Under Windows running WoW the situation is quite different and I'm not entirely sure why. Either Apple is very aggressive with driver optimizations under OS X or there's some other funniness happening under Windows (more on this later).

I did notice some bouts of instability with the 13-inch MacBook Pro as well as minor graphical corruption on the screen. Early on whenever I'd boot the system up I'd get a copy of the mouse cursor in the upper left of the screen.

15-inch MacBook Pro GPU Performance

Next up is the 15-inch MBP gaming performance comparison.

For 15-inch users the Radeon HD 6490M is pretty much the same speed as last year's GeForce GT 330M (if not marginally faster). The Radeon HD 6750M however is a lot faster. In fact, the performance improvement and increase in frame buffer you get with the 6750M is well worth the upgrade. If you're buying a 15-inch MacBook Pro and plan on gaming or using a high-res external display, get the 6750M.

Half Life 2: Episode 2 (Mac OS X)

Half Life 2: Episode 2 (Mac OS X)

Half Life 2: Episode 2 (Mac OS X)

Starcraft II—AT GPU Bench (Mac OS X)

Starcraft II—AT GPU Bench (Mac OS X)

Starcraft II—AT CPU Bench (Mac OS X)

Starcraft II—AT CPU Bench (Mac OS X)

6Gbps Performance & SSD Recommendations The dGPU: Killing Battery Life
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  • tipoo - Thursday, March 10, 2011 - link

    Its a shame that their base 15 inch, a 2000 dollar laptop, has a 256MB card by default. Even for non-gamers, that's starting to become a bottleneck. Especailly as this "pro" machine will make it into the hands of creative professionals, doing video work, rendering, mudbox, etc.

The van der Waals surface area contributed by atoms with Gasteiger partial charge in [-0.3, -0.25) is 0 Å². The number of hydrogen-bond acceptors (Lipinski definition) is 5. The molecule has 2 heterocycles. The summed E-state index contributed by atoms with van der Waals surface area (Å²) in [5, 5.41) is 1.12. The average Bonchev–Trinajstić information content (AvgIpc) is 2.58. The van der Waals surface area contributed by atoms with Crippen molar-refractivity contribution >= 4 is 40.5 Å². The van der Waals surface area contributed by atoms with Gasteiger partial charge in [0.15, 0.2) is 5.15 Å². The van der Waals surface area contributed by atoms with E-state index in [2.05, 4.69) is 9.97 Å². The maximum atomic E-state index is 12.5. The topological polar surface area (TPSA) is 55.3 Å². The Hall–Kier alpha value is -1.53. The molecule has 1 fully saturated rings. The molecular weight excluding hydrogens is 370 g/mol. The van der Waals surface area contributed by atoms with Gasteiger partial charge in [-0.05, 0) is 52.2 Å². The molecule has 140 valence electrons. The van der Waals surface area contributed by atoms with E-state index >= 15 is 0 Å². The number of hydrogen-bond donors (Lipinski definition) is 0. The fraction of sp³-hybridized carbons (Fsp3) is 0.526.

Interesting about the performance differences in the HD3000 and 320M under Windows vs OSX.
    Reply
  • tipoo - Thursday, March 10, 2011 - link

    p.s whats an SNB GPU? Is that a typo? SB, perhaps? Reply
  • Brian Klug - Thursday, March 10, 2011 - link

    When we say that, we're just referring to the Sandy Bridge (SNB) GPU. Essentially it's shorthand for the Intel HD Graphics 3000.

    -Brian
    Reply
  • IntelUser2000 - Thursday, March 10, 2011 - link

    The official short form for Sandy Bridge is SNB, not SB. SB is South Bridge. Reply
  • dcollins - Thursday, March 10, 2011 - link

    For some reason Sandy Bridge is alway abbreviated as SNB. It took me a while to figure out. Reply
  • KoolAidMan1 - Thursday, March 10, 2011 - link

    The baseline 15" MBP is $1800, not $2000.

    In any case, it is an unusual update. Usually the performance delta between MBPs hasn't been so extreme. The last generation had a common GPU between all 15" models, the main difference being video RAM. Now they have completely different GPUs, one being REALLY fast and the other not much better than the one that was in the models from last year.
    Reply
  • saleem.kh - Sunday, March 13, 2011 - link

    Dear, please consider approximately 9.5% US Sales Tax on $1,799. Then total price reaches to $2,000 approx Reply
  • PeteH - Monday, March 14, 2011 - link

    There is no such thing as US Sales Tax, only state and local sales taxes. State rates range from a low of 0% to a high of 8.25% (I don't happen to know the range of local sales taxes). Adding 9.5% to the price of a computer seems completely arbitrary. Reply
  • turtle44 - Thursday, June 02, 2011 - link

    sales tax in NY,NY is 11% don't say what you don't know. Reply
  • sfdiesel - Monday, July 25, 2011 - link

    Sales tax in Portland, OR is 0%. So, adding 9.5% to the price of a computer does seem completely arbitrary.

    Do say what you don't know.
    Reply